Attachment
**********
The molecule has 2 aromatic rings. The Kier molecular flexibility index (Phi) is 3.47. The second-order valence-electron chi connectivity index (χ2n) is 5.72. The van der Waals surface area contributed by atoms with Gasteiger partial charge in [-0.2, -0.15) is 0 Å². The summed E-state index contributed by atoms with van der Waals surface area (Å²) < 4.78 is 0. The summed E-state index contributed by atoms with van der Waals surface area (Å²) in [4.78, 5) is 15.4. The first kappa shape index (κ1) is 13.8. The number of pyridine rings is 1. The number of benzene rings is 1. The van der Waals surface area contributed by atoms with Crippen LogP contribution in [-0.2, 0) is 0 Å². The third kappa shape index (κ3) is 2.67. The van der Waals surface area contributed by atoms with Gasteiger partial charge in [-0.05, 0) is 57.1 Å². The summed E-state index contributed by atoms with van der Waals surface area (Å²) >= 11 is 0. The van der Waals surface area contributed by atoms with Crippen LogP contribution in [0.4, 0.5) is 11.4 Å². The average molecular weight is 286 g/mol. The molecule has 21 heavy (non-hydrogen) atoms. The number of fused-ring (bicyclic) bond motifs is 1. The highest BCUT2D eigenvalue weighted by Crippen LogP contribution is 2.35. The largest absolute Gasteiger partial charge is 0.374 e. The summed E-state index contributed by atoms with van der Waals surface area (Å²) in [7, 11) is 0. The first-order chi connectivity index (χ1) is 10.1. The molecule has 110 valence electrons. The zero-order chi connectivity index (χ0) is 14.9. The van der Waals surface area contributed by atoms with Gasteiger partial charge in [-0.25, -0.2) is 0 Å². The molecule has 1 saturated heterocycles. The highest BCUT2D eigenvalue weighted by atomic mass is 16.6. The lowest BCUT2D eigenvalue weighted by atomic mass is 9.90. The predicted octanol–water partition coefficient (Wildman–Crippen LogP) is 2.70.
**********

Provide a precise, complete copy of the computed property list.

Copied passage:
The molecule has 2 aromatic rings. The Kier molecular flexibility index (Phi) is 3.47. The second-order valence-electron chi connectivity index (χ2n) is 5.72. The van der Waals surface area contributed by atoms with Gasteiger partial charge in [-0.2, -0.15) is 0 Å². The summed E-state index contributed by atoms with van der Waals surface area (Å²) < 4.78 is 0. The summed E-state index contributed by atoms with van der Waals surface area (Å²) in [4.78, 5) is 15.4. The first kappa shape index (κ1) is 13.8. The number of pyridine rings is 1. The number of benzene rings is 1. The van der Waals surface area contributed by atoms with Crippen LogP contribution in [-0.2, 0) is 0 Å². The third kappa shape index (κ3) is 2.67. The van der Waals surface area contributed by atoms with Gasteiger partial charge in [-0.05, 0) is 57.1 Å². The summed E-state index contributed by atoms with van der Waals surface area (Å²) >= 11 is 0. The van der Waals surface area contributed by atoms with Crippen LogP contribution in [0.4, 0.5) is 11.4 Å². The average molecular weight is 286 g/mol. The molecule has 21 heavy (non-hydrogen) atoms. The number of fused-ring (bicyclic) bond motifs is 1. The highest BCUT2D eigenvalue weighted by Crippen LogP contribution is 2.35. The largest absolute Gasteiger partial charge is 0.374 e. The summed E-state index contributed by atoms with van der Waals surface area (Å²) in [7, 11) is 0. The first-order chi connectivity index (χ1) is 10.1. The molecule has 110 valence electrons. The zero-order chi connectivity index (χ0) is 14.9. The van der Waals surface area contributed by atoms with Gasteiger partial charge in [-0.25, -0.2) is 0 Å². The molecule has 1 saturated heterocycles. The highest BCUT2D eigenvalue weighted by atomic mass is 16.6. The lowest BCUT2D eigenvalue weighted by atomic mass is 9.90. The predicted octanol–water partition coefficient (Wildman–Crippen LogP) is 2.70.